Before Inside Out even started, I was wiping my cheeks thanks to their moving short Lava. Entirely set to the music of the Hawaiian islands, it’s a heartfelt tribute to love, dreams, and destiny. I bought the song from iTunes and yes, was moved to tears just listening to the beautiful melody again.

                                                         Movie Review ~ Inside Out

inside_out_ver13The Facts:
Synopsis: After young Riley is uprooted from her Midwest life and moved to San Francisco, her emotions – Joy, Fear, Anger, Disgust and Sadness – conflict on how best to navigate a new city, house and school.
Stars: Amy Poehler, Bill Hader, Lewis Black, Mindy Kaling, Phyllis Smith, Diane Lane, Kyle MacLachlan
Director: Pete Docter, Ronaldo Del Carmen
Rated: PG
Running Length: 94 minutes
Trailer Review: Here
TMMM Score: (9/10)

Review: Stumbling a bit in recent years by focusing more on sequels instead of original material, the genius minds at Pixar came back in full force with Inside Out, their little lesson to audiences young and old that having emotions and showing them is natural…and a good thing. It’s difficult to present a message like that in a way that will speak to young children as well as the adults in the room but by George they did it. Growing up isn’t easy and feeling the loss of childhood is painful, but the gentle hand guiding the film helps us come to terms with those emotions in the best and brightest way. The waterworks started early and kept on going through the credits. A lovely film.

STAY TUNED FOR JULY & AUGUST!

CHECK OUT MAY!

 

Movie Review ~ American Ultra

american_ultra_ver6

The Facts:

Synopsis: A stoner – who is in fact a government agent – is marked as a liability and targeted for extermination. But he’s too well-trained and too high for them to handle.

Stars: Kristen Stewart, Jesse Eisenberg, Connie Britton, Topher Grace, Bill Pullman, John Leguizamo, Walton Goggins, Tony Hale

Director: Nima Nourizadeh

Rated: R

Running Length: 96 minutes

TMMM Score: (4.20/10)

Review: It’s hard to know where to start with a movie like American Ultra because the film itself is all over the map and hard to follow.  Woe be to the individual that opts to wait in the concession line for that vat of overpriced popcorn and misses the first few minutes of the movie…but then again it doesn’t really matter because there’s precious little to encourage you to carve time out of your late summer movie-going schedule for this half-baked stoner action comedy spy flick.

Screenwriter Max Landis’ last big screen effort was the surprisingly slick Chronicle but he trips here with a mulligan stew of ideas and jokes that never gel into a satisfying meal.  I actually can imagine that Landis turned in a worthy, readable, screenplay that just didn’t translate well as it made its way on camera.  The central plot of a government agent/experiment suffering from memory loss living life as a stoner mini-mart worker in a dead end West Virginia town called into action when a rogue CIA sector marks him for death doesn’t have the stench of an also-ran and maybe could have worked (whew…I’m winded after that description…let me take a breath).  But in the hands of director Nima Nourizadeh it suffers from cinematic inertia and a curious lack of any committed tone…not to mention a whole host of casting problems.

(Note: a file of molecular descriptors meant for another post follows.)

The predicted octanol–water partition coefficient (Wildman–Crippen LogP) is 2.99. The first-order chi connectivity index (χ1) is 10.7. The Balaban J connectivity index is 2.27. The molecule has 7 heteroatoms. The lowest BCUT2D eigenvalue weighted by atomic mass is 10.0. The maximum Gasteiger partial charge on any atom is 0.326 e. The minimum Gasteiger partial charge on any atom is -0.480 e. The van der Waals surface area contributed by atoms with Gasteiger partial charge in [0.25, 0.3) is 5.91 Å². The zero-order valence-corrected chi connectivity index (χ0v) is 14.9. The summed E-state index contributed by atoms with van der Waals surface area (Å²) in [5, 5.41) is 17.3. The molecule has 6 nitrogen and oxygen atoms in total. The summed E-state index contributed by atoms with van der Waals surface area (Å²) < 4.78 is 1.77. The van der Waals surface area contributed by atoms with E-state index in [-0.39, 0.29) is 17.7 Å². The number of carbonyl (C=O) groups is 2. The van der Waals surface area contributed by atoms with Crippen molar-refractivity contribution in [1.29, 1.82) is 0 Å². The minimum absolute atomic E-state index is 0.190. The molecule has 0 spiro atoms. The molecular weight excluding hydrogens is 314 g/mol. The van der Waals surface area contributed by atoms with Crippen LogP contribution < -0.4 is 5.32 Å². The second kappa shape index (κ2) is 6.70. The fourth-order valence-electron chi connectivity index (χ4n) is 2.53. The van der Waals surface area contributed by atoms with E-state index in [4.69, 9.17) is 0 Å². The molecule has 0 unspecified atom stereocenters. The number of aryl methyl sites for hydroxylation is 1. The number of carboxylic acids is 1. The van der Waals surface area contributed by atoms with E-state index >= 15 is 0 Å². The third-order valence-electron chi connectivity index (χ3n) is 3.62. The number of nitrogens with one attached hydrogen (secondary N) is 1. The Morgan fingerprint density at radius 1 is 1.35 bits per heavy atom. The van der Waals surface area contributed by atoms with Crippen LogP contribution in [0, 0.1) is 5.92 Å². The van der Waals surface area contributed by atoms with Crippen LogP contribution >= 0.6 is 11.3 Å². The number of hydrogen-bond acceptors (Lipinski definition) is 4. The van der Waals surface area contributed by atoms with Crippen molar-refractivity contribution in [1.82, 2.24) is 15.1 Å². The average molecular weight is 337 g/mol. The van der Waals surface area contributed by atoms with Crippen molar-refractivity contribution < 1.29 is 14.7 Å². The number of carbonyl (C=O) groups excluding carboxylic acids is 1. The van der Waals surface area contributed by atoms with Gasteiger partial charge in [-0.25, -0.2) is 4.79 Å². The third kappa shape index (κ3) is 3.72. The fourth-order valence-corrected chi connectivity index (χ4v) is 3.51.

I continue to fail to see the appeal of Jesse Eisenberg (Now You See Me).  He seems only able to play one type of role, a mumbly meek milquetoast and while the film attempts to counteract that with the character’s deadly force training it can’t escape the fact that Eisenberg is terribly miscast in a role he seems uncomfortable in and too old for.  Put him in a dime-store wig with a part that keeps changing sides at random and a lumpy flannel and the ho-hum make-under is complete.

Lucky for Eisenberg he has a game co-star in Kristen Stewart (Still Alice), rejoining her Adventureland co-star and saving his butt in every scene (again).  Stewart feels much more at ease with her role, Eisenberg’s sweet girlfriend that supports his slacker ways and actually loves him in spite of it all.  As the film progresses, we see there’s more to Stewart’s character than we originally were led to believe, allowing the actress some good moments to continue to prove she’s able to play more than a moony vampire lover.

As much as I love Connie Britton (This is Where I Leave You) I find that once again she’s used incorrectly as a top CIA operative with ties to the experimental program Eisenberg was once a part of.  Not surprising, she’s the third actress signed to the role after Uma Thurman and Sharon Stone dropped out.  Britton can play a steel voiced authority figure no problem but in chunky boots and wool ensemble she always feels like she’s pretending to be a CIA agent rather than really embodying the role.

At least Britton fares better than Topher Grace (Interstellar) who has managed to remain ageless over the years, even though his eyes are seeming to bug out more than ever.  The worst example of miscasting, Grace parades around as a snobby CIA agent that opposes Britton wearing twice as much rouge as her and not looking remotely aware of it.  Every line reading rings false and he acts without conviction or motivation in a series of scenes that look like deleted skits from the MTV Movie Awards.